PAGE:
Furthermore, officers were issued court appearance CANS notices to perform routine investigative work. Police "on duty" investigative work on a case generally ended with the arrest of a suspect. More often than not, however, a case requires additional investigative work before trial. Prosecutors issued court appearance CANS notices to officers so that the officers could complete the investigation. Officers would perform investigative tasks while checked into court, receiving overtime, although the officers were not actually at court or the USAO. Some detectives eagerly sought such opportunities because of the lucrative overtime. These detectives. many of whom were exceptional investigators, would volunteer their services to prosecutors with whom they had worked on prior cases. In prosecutors would issue CANS notices to these detectives to perform investigative work, even on cases to which the detectives were not assigned. These "freelance" investigators would be issued multiple CANS on multiple cases and therefore received a disproportionate share of court overtime. In MPD records subpoenaed by the Special Committee. the same officers routinely appear on the list of the Department s top overtime earners. oftentimes doubling or tripling their regular salary. The Special Committee questions the appropriateness of having officers conducting investigative work while checked into court, particularly on cases originating from other units. The availability and need for the service of these "freelance" detectives also implies deficiencies in the investigative work of other detectives or investigators in the department.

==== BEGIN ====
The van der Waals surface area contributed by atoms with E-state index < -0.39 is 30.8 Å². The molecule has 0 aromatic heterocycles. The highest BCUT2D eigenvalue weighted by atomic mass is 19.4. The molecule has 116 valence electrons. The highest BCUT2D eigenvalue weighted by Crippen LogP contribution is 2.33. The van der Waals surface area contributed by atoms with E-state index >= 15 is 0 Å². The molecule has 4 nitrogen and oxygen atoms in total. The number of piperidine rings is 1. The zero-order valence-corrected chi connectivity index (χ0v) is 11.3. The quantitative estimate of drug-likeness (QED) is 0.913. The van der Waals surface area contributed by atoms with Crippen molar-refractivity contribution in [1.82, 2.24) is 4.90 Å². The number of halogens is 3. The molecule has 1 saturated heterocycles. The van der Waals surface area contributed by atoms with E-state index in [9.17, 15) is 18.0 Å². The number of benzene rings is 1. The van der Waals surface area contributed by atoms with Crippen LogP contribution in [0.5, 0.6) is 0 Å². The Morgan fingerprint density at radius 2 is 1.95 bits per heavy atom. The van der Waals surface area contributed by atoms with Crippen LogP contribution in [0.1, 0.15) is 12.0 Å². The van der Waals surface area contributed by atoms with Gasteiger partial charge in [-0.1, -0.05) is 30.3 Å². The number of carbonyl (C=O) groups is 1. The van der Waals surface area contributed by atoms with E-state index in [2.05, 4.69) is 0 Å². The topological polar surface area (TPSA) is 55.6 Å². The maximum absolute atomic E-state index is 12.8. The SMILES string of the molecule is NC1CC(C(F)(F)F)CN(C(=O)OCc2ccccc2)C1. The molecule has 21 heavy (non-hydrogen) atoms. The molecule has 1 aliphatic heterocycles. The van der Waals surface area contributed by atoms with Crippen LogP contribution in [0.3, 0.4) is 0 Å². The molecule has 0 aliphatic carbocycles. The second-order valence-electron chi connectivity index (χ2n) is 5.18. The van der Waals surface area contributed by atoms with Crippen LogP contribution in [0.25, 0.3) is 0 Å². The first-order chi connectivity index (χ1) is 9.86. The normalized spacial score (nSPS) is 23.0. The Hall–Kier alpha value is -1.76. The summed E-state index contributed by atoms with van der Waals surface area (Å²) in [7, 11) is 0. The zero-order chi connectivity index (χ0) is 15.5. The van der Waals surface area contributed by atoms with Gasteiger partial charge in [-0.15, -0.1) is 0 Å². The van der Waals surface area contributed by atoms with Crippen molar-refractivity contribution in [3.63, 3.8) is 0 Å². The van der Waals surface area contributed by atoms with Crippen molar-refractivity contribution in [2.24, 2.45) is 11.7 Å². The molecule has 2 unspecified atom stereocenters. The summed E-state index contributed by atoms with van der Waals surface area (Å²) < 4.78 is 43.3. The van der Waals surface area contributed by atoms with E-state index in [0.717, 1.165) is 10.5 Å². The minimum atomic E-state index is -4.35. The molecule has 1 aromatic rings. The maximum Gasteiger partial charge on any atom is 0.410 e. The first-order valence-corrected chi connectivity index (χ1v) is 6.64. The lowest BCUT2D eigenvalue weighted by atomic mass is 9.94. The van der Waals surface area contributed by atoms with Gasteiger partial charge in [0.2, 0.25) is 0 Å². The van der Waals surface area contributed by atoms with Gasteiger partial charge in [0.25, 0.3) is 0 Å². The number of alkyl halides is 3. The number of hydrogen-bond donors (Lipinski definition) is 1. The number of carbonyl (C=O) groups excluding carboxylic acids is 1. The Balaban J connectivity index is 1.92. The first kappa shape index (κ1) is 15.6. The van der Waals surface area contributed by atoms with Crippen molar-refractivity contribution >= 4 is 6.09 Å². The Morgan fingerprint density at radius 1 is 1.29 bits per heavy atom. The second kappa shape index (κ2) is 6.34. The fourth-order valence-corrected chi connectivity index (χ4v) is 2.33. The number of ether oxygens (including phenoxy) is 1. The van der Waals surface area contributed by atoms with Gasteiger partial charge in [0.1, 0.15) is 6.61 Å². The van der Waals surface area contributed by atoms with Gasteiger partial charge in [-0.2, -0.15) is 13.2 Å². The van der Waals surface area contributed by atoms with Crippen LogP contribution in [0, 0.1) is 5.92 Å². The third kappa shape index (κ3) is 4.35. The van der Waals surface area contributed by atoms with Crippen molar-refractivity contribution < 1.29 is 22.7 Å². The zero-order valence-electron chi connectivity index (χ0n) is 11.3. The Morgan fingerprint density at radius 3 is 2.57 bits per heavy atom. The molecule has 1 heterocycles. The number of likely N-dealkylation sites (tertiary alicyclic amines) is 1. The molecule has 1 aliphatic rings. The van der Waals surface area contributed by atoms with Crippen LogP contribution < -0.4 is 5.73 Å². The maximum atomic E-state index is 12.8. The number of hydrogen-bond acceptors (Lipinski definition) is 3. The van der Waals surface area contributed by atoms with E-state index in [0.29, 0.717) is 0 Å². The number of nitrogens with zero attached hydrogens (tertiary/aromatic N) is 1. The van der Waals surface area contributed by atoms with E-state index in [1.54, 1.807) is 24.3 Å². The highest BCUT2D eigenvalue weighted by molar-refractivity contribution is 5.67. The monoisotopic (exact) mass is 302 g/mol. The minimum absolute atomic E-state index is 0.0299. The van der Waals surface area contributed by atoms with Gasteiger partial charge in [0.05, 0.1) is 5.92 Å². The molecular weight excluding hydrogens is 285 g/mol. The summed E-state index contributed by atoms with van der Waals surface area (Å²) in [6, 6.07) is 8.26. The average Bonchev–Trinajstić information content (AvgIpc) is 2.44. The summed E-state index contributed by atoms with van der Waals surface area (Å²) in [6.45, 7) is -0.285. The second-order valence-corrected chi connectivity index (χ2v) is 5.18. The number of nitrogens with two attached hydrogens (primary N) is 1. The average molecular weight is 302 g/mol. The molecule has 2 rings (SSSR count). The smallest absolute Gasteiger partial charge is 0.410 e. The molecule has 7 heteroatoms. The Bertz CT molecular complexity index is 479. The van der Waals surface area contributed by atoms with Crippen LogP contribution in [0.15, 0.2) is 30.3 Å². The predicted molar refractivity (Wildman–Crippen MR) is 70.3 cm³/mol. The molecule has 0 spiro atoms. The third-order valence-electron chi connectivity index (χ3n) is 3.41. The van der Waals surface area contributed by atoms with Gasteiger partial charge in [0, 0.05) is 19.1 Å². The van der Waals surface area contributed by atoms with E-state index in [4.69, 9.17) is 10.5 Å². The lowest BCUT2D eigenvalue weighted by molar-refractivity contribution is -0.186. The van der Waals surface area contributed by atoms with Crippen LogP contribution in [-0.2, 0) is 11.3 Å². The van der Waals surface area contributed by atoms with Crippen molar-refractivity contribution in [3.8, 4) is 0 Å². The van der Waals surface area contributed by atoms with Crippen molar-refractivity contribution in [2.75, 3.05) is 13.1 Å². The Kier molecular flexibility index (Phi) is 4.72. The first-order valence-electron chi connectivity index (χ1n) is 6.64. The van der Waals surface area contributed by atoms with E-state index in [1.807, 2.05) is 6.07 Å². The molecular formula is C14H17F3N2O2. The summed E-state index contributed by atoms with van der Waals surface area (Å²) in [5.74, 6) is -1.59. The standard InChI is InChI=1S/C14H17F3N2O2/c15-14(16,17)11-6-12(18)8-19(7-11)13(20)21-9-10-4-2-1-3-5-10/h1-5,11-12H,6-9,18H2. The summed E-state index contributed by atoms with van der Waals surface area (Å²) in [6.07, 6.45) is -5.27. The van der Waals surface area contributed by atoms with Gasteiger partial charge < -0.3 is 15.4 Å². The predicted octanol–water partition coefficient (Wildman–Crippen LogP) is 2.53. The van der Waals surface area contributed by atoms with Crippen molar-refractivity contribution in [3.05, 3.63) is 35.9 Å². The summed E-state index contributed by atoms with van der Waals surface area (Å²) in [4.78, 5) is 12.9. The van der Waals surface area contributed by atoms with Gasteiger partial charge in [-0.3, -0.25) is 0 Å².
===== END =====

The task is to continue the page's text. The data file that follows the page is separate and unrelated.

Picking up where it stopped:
Both the USAO and the MPD's Office of Court Liaison have long been aware of these concerns and recently have been working together to address these issues. On December 13, 1996, the parties executed a Memorandum of Understanding ("MOU") on the Principles and Rules of the Officer Court Appearance System.43 The MOU outlines the procedures for prosecutors to issue appearance CANS notices intended both to streamline the process and curtail the aforementioned practices. Prosecutors are only to sign PD 140s for officers who actually appear in court and are to schedule meetings and appearances. in so far as possible, during an officer's regular tour of duty. The MOU also established an Administrative/investigative CANS notice through which officers would be required to perform routine investigative work, for the USAO, during their regular tour of duty.44 Because of administrative difficulties, many of the MOU's provisions were implemented only in the spring and summer of 1998. Since that time, the USAO and the MPD began a pilot project for the Administrative/Investigative CANS notice with the Sex Crimes and Mobile Crimes squads. The MPD hopes eventually to expand use of the Administrative/investigative CANS notice to the department as a whole in the near future. Testifying before the Special Committee, United States Attorney Wilma Lewis expressed her support for the CANS MOU procedures and stated that her office will move to implement them as expeditiously as possible.